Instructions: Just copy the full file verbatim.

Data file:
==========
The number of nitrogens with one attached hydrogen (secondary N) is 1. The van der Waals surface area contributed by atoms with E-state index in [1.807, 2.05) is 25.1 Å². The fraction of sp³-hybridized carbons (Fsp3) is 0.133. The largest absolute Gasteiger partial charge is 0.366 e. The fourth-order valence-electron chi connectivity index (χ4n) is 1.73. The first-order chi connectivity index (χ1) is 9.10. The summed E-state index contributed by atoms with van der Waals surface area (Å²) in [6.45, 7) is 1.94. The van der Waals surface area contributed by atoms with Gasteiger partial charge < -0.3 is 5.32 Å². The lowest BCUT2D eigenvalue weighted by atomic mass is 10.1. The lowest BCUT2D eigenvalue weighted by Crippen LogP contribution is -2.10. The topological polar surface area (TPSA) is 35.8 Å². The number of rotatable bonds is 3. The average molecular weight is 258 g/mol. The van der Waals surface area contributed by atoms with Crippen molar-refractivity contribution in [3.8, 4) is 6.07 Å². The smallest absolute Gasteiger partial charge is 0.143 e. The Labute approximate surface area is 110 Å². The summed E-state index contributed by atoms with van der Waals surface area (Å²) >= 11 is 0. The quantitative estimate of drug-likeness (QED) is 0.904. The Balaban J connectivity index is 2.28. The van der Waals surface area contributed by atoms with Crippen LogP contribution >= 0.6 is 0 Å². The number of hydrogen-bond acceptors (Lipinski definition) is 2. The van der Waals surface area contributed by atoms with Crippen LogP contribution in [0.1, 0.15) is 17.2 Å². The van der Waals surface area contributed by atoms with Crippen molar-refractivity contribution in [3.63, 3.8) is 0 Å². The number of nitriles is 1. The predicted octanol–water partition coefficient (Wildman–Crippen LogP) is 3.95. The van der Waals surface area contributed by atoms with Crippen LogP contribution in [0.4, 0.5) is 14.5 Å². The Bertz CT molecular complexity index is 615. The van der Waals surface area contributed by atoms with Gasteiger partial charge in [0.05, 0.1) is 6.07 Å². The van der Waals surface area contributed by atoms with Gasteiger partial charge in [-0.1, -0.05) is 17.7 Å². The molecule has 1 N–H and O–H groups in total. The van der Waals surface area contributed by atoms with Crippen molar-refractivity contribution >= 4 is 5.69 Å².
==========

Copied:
The number of nitrogens with one attached hydrogen (secondary N) is 1. The van der Waals surface area contributed by atoms with E-state index in [1.807, 2.05) is 25.1 Å². The fraction of sp³-hybridized carbons (Fsp3) is 0.133. The largest absolute Gasteiger partial charge is 0.366 e. The fourth-order valence-electron chi connectivity index (χ4n) is 1.73. The first-order chi connectivity index (χ1) is 9.10. The summed E-state index contributed by atoms with van der Waals surface area (Å²) in [6.45, 7) is 1.94. The van der Waals surface area contributed by atoms with Gasteiger partial charge < -0.3 is 5.32 Å². The lowest BCUT2D eigenvalue weighted by atomic mass is 10.1. The lowest BCUT2D eigenvalue weighted by Crippen LogP contribution is -2.10. The topological polar surface area (TPSA) is 35.8 Å². The number of rotatable bonds is 3. The average molecular weight is 258 g/mol. The van der Waals surface area contributed by atoms with Crippen molar-refractivity contribution in [3.8, 4) is 6.07 Å². The smallest absolute Gasteiger partial charge is 0.143 e. The Labute approximate surface area is 110 Å². The summed E-state index contributed by atoms with van der Waals surface area (Å²) >= 11 is 0. The quantitative estimate of drug-likeness (QED) is 0.904. The Balaban J connectivity index is 2.28. The van der Waals surface area contributed by atoms with Crippen LogP contribution >= 0.6 is 0 Å². The number of hydrogen-bond acceptors (Lipinski definition) is 2. The van der Waals surface area contributed by atoms with Crippen LogP contribution in [0.1, 0.15) is 17.2 Å². The van der Waals surface area contributed by atoms with Crippen molar-refractivity contribution in [3.63, 3.8) is 0 Å². The number of nitriles is 1. The predicted octanol–water partition coefficient (Wildman–Crippen LogP) is 3.95. The van der Waals surface area contributed by atoms with Crippen LogP contribution in [0.4, 0.5) is 14.5 Å². The Bertz CT molecular complexity index is 615. The van der Waals surface area contributed by atoms with Gasteiger partial charge in [0.05, 0.1) is 6.07 Å². The van der Waals surface area contributed by atoms with Gasteiger partial charge in [-0.1, -0.05) is 17.7 Å². The molecule has 1 N–H and O–H groups in total. The van der Waals surface area contributed by atoms with Crippen molar-refractivity contribution >= 4 is 5.69 Å².